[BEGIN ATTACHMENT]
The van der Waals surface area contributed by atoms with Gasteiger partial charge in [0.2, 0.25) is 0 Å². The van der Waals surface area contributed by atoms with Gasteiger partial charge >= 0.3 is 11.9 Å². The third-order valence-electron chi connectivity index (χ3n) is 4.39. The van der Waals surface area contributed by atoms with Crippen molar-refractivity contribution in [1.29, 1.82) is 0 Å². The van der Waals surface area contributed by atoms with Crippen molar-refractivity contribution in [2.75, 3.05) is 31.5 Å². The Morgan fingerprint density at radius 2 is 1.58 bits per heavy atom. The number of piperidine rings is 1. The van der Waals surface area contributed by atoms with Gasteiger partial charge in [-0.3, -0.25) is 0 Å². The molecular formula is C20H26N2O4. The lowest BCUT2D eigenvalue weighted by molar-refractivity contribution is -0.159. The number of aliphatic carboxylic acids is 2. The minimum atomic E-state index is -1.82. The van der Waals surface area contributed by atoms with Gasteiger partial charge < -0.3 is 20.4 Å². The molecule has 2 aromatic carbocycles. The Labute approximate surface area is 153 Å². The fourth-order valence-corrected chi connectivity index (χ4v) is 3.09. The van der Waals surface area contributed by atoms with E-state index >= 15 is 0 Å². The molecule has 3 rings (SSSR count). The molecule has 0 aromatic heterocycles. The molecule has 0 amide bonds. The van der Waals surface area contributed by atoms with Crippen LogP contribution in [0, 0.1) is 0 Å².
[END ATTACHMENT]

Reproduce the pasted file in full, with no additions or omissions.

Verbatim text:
The van der Waals surface area contributed by atoms with Gasteiger partial charge in [0.2, 0.25) is 0 Å². The van der Waals surface area contributed by atoms with Gasteiger partial charge >= 0.3 is 11.9 Å². The third-order valence-electron chi connectivity index (χ3n) is 4.39. The van der Waals surface area contributed by atoms with Crippen molar-refractivity contribution in [1.29, 1.82) is 0 Å². The van der Waals surface area contributed by atoms with Crippen molar-refractivity contribution in [2.75, 3.05) is 31.5 Å². The Morgan fingerprint density at radius 2 is 1.58 bits per heavy atom. The number of piperidine rings is 1. The van der Waals surface area contributed by atoms with Gasteiger partial charge in [-0.3, -0.25) is 0 Å². The molecular formula is C20H26N2O4. The lowest BCUT2D eigenvalue weighted by molar-refractivity contribution is -0.159. The number of aliphatic carboxylic acids is 2. The minimum atomic E-state index is -1.82. The van der Waals surface area contributed by atoms with Gasteiger partial charge < -0.3 is 20.4 Å². The molecule has 2 aromatic carbocycles. The Labute approximate surface area is 153 Å². The fourth-order valence-corrected chi connectivity index (χ4v) is 3.09. The van der Waals surface area contributed by atoms with E-state index >= 15 is 0 Å². The molecule has 3 rings (SSSR count). The molecule has 0 aromatic heterocycles. The molecule has 0 amide bonds. The van der Waals surface area contributed by atoms with Crippen LogP contribution in [0, 0.1) is 0 Å².